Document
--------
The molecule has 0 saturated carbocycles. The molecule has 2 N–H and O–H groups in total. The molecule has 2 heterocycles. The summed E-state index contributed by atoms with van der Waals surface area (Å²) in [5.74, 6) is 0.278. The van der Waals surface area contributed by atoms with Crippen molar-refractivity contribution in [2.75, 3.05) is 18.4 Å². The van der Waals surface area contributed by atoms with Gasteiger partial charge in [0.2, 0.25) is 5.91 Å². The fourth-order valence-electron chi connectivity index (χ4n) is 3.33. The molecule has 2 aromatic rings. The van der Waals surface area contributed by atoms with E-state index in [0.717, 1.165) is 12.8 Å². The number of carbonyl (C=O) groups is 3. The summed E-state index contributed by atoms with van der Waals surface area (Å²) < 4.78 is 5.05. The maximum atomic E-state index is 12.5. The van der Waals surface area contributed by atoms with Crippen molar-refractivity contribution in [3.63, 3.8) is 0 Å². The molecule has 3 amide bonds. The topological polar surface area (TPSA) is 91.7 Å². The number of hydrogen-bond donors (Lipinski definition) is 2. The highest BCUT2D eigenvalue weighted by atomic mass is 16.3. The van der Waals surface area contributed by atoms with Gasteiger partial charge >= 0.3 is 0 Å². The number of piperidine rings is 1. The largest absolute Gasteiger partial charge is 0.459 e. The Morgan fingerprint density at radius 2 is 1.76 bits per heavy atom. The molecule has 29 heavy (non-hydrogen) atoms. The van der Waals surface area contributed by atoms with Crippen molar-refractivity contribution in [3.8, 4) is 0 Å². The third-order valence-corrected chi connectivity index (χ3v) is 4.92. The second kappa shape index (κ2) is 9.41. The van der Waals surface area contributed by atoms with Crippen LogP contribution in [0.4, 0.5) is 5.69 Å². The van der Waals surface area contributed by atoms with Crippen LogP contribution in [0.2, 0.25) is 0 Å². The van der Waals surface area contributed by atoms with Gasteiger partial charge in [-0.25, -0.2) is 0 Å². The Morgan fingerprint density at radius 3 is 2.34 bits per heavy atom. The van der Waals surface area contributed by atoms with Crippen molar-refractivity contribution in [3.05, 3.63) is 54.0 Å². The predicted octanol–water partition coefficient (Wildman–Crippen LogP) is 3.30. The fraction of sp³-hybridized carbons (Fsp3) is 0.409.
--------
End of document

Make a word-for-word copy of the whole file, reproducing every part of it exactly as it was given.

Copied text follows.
The molecule has 0 saturated carbocycles. The molecule has 2 N–H and O–H groups in total. The molecule has 2 heterocycles. The summed E-state index contributed by atoms with van der Waals surface area (Å²) in [5.74, 6) is 0.278. The van der Waals surface area contributed by atoms with Crippen molar-refractivity contribution in [2.75, 3.05) is 18.4 Å². The van der Waals surface area contributed by atoms with Gasteiger partial charge in [0.2, 0.25) is 5.91 Å². The fourth-order valence-electron chi connectivity index (χ4n) is 3.33. The molecule has 2 aromatic rings. The van der Waals surface area contributed by atoms with E-state index in [0.717, 1.165) is 12.8 Å². The number of carbonyl (C=O) groups is 3. The summed E-state index contributed by atoms with van der Waals surface area (Å²) < 4.78 is 5.05. The maximum atomic E-state index is 12.5. The van der Waals surface area contributed by atoms with Crippen molar-refractivity contribution in [3.63, 3.8) is 0 Å². The molecule has 3 amide bonds. The topological polar surface area (TPSA) is 91.7 Å². The number of hydrogen-bond donors (Lipinski definition) is 2. The highest BCUT2D eigenvalue weighted by atomic mass is 16.3. The van der Waals surface area contributed by atoms with Gasteiger partial charge >= 0.3 is 0 Å². The number of piperidine rings is 1. The largest absolute Gasteiger partial charge is 0.459 e. The Morgan fingerprint density at radius 2 is 1.76 bits per heavy atom. The molecule has 29 heavy (non-hydrogen) atoms. The van der Waals surface area contributed by atoms with Crippen molar-refractivity contribution in [3.8, 4) is 0 Å². The third-order valence-corrected chi connectivity index (χ3v) is 4.92. The second kappa shape index (κ2) is 9.41. The van der Waals surface area contributed by atoms with Crippen LogP contribution in [0.4, 0.5) is 5.69 Å². The van der Waals surface area contributed by atoms with Crippen LogP contribution in [0.2, 0.25) is 0 Å². The van der Waals surface area contributed by atoms with Gasteiger partial charge in [-0.25, -0.2) is 0 Å². The Morgan fingerprint density at radius 3 is 2.34 bits per heavy atom. The van der Waals surface area contributed by atoms with Crippen molar-refractivity contribution in [3.05, 3.63) is 54.0 Å². The predicted octanol–water partition coefficient (Wildman–Crippen LogP) is 3.30. The fraction of sp³-hybridized carbons (Fsp3) is 0.409.